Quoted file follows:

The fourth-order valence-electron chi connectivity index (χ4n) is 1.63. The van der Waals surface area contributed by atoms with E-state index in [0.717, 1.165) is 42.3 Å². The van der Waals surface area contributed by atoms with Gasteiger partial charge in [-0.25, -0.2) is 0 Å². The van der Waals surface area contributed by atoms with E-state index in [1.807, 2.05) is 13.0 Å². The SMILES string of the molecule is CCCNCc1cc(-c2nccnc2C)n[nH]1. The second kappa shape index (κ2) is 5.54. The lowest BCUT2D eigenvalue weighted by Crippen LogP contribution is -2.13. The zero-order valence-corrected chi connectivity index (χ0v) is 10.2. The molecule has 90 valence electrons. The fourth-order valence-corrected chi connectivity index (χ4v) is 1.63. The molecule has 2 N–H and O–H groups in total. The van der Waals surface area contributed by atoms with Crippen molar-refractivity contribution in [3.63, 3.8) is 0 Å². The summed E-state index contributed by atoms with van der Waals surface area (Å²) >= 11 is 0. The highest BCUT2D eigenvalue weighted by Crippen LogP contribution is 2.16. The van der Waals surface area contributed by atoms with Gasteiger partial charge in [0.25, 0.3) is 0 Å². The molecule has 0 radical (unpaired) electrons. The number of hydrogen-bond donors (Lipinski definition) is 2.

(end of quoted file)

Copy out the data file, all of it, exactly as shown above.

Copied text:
The fourth-order valence-electron chi connectivity index (χ4n) is 1.63. The van der Waals surface area contributed by atoms with E-state index in [0.717, 1.165) is 42.3 Å². The van der Waals surface area contributed by atoms with Gasteiger partial charge in [-0.25, -0.2) is 0 Å². The van der Waals surface area contributed by atoms with E-state index in [1.807, 2.05) is 13.0 Å². The SMILES string of the molecule is CCCNCc1cc(-c2nccnc2C)n[nH]1. The second kappa shape index (κ2) is 5.54. The lowest BCUT2D eigenvalue weighted by Crippen LogP contribution is -2.13. The zero-order valence-corrected chi connectivity index (χ0v) is 10.2. The molecule has 90 valence electrons. The fourth-order valence-corrected chi connectivity index (χ4v) is 1.63. The molecule has 2 N–H and O–H groups in total. The van der Waals surface area contributed by atoms with Crippen molar-refractivity contribution in [3.63, 3.8) is 0 Å². The summed E-state index contributed by atoms with van der Waals surface area (Å²) >= 11 is 0. The highest BCUT2D eigenvalue weighted by Crippen LogP contribution is 2.16. The van der Waals surface area contributed by atoms with Gasteiger partial charge in [0.25, 0.3) is 0 Å². The molecule has 0 radical (unpaired) electrons. The number of hydrogen-bond donors (Lipinski definition) is 2.